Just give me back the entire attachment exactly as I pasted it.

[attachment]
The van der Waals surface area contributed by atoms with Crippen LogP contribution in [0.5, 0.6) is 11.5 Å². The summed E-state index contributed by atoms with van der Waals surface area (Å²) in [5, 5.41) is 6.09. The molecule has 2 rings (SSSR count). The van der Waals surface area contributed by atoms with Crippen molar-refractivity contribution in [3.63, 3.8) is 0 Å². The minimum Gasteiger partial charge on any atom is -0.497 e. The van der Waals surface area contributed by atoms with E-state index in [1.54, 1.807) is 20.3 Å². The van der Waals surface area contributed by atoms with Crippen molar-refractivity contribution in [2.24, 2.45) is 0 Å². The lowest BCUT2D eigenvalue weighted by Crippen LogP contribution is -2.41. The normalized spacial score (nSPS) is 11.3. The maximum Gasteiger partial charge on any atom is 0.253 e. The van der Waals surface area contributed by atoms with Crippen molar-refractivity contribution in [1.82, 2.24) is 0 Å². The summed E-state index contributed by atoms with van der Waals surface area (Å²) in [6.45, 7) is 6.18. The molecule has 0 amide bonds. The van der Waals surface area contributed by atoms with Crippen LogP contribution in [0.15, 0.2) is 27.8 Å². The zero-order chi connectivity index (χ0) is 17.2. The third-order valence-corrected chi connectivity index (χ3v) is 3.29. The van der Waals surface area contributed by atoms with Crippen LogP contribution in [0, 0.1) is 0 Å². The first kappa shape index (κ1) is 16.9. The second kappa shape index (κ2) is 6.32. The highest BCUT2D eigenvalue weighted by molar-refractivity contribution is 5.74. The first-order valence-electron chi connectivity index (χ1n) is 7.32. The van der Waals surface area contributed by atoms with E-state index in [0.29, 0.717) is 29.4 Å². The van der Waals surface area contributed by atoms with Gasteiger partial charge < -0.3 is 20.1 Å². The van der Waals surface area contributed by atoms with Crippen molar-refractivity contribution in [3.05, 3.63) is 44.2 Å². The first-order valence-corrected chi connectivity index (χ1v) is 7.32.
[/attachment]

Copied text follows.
The van der Waals surface area contributed by atoms with Crippen LogP contribution in [0.5, 0.6) is 11.5 Å². The summed E-state index contributed by atoms with van der Waals surface area (Å²) in [5, 5.41) is 6.09. The molecule has 2 rings (SSSR count). The van der Waals surface area contributed by atoms with Crippen molar-refractivity contribution in [3.63, 3.8) is 0 Å². The minimum Gasteiger partial charge on any atom is -0.497 e. The van der Waals surface area contributed by atoms with E-state index in [1.54, 1.807) is 20.3 Å². The van der Waals surface area contributed by atoms with Crippen molar-refractivity contribution in [2.24, 2.45) is 0 Å². The lowest BCUT2D eigenvalue weighted by Crippen LogP contribution is -2.41. The normalized spacial score (nSPS) is 11.3. The maximum Gasteiger partial charge on any atom is 0.253 e. The van der Waals surface area contributed by atoms with Crippen molar-refractivity contribution in [1.82, 2.24) is 0 Å². The summed E-state index contributed by atoms with van der Waals surface area (Å²) in [6.45, 7) is 6.18. The molecule has 0 amide bonds. The van der Waals surface area contributed by atoms with Crippen LogP contribution in [0.15, 0.2) is 27.8 Å². The zero-order chi connectivity index (χ0) is 17.2. The third-order valence-corrected chi connectivity index (χ3v) is 3.29. The van der Waals surface area contributed by atoms with Crippen LogP contribution in [0, 0.1) is 0 Å². The first kappa shape index (κ1) is 16.9. The second kappa shape index (κ2) is 6.32. The highest BCUT2D eigenvalue weighted by molar-refractivity contribution is 5.74. The first-order valence-electron chi connectivity index (χ1n) is 7.32. The van der Waals surface area contributed by atoms with E-state index in [0.29, 0.717) is 29.4 Å². The van der Waals surface area contributed by atoms with Gasteiger partial charge < -0.3 is 20.1 Å². The van der Waals surface area contributed by atoms with Crippen molar-refractivity contribution in [3.05, 3.63) is 44.2 Å². The first-order valence-corrected chi connectivity index (χ1v) is 7.32.